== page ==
I’m a big believer in reuse, reduce, recycle. I take full advantage of Austin’s single-stream recycling program, I have a backyard compost pile and I’ve kept reusable grocery bags in my car for years.
So when I had the chance to work with Texas Disposal Systems on their new website (coming soon), I was thrilled to learn that this family-owned company really walks the walk when it comes to being green.
TDS marketing director Jennifer Gregory gave me a tour of the company’s Creedmoor headquarters and landfill, and it was truly fascinating.
Some highlights of my tour:
- The state-of-the-art Manufacturing Recycling Facility, where TDS processes more than 10,000 tons of single-stream (unseparated) recycled materials each month.
- The exotic game preserve on their property with more than 2,000 animals, and a full-service events pavilion that local nonprofits can use free of charge to host big fundraisers. They’ve helped community organizations raise more than $20 million.
- An onsite tree farm where they cultivate up to 40,000 trees, shrubs and grasses to offset the carbon footprint of their fleet of trucks.
- A resale center at the entrance of the landfill, where staff members sort through loads and divert usable items into an onsite shop. In our quick drive-by I saw golf clubs, lockers, toys, furniture, appliances, and a cute blue table I would have snagged if I’d had time. I definitely want to go browse soon, as the resale center is open from Monday to Saturday, 8 am to 6 pm.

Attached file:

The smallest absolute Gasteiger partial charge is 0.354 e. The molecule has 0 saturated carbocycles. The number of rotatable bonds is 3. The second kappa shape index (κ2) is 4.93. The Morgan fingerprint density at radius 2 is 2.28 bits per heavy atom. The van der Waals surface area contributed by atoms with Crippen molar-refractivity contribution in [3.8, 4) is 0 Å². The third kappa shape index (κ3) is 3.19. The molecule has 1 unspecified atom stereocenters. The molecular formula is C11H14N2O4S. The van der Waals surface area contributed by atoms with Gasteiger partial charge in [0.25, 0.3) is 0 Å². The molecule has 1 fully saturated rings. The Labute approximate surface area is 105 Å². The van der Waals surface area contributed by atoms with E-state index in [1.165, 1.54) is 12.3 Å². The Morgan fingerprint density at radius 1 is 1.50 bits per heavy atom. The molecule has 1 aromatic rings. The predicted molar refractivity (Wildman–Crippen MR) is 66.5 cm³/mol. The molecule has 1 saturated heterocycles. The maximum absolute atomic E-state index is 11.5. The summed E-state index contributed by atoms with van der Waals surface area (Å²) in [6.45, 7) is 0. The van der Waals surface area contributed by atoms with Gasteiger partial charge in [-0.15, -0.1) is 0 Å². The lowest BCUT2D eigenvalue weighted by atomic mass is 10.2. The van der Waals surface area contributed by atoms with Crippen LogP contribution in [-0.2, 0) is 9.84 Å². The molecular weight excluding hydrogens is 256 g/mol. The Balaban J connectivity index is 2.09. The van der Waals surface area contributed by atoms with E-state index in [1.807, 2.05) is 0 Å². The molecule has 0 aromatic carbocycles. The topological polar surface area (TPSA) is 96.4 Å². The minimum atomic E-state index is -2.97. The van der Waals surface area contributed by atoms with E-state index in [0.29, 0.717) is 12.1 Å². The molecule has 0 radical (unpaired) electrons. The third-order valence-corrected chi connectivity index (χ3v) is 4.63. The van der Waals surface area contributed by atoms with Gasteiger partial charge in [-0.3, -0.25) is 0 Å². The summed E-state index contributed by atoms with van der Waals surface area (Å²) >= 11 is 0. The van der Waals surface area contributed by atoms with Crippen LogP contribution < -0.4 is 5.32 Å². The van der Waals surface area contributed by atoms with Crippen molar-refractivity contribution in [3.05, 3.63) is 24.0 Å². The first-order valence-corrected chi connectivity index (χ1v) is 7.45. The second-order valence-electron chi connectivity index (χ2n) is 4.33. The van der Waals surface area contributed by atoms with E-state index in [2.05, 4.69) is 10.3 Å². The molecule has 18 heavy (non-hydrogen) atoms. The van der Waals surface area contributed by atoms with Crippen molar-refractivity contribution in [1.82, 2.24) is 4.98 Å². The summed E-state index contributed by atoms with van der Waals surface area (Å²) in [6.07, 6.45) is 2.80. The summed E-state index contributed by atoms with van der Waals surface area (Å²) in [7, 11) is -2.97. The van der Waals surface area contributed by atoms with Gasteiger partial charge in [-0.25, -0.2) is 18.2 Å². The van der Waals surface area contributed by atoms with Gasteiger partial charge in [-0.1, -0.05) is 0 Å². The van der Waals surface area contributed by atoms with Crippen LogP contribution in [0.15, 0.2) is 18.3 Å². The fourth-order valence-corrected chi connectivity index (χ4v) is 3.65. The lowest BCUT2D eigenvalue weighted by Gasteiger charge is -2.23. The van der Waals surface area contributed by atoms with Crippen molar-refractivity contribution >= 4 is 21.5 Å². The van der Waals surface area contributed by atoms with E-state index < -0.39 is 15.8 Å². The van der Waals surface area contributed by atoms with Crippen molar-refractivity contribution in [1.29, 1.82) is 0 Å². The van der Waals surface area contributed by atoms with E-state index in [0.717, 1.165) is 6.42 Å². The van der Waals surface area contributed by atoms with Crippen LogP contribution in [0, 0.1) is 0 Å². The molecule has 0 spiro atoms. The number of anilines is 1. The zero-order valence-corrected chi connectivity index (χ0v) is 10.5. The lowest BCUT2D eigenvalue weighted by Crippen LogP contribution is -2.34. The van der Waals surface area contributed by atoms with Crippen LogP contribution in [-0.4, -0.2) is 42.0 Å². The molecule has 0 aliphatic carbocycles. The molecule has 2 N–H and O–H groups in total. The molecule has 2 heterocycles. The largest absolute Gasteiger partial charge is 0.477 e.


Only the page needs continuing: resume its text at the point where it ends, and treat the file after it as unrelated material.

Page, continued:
- An incredible 30-acre composting operation, where they receive food waste from schools and restaurants, brush and yard trimmings from landscape operations, past-date beer and milk, and much more. TDS sells processed compost and landscape soils and mulch through its subsidiary Garden-Ville.
- The “working face” of the landfill itself, which the general public doesn’t see, was a well-oiled machine of efficiency and tidiness, despite the fact that it processes up to 3,000 tons of solid waste per day. In fact, it was named “the best landfill in North America” by the Solid Waste Association of North America.
- The resident artist, Chris Anderson, and the warehouse where he turns scrap metal diverted from the landfill into huge andamazing works of art. What better way to demonstrate the potential of “trash?”
There are so many other things TDS does, like working with huge events to make them more green, helping green builders and developers divert more waste from the landfill, supporting community groups and their employees, so dig into their new website (coming soon) to learn more.
It’s not often that I get to talk trash about a project! I’m proud to have helped TDS demonstrate that hard work, innovation and a commitment to the environment and community make a really good story.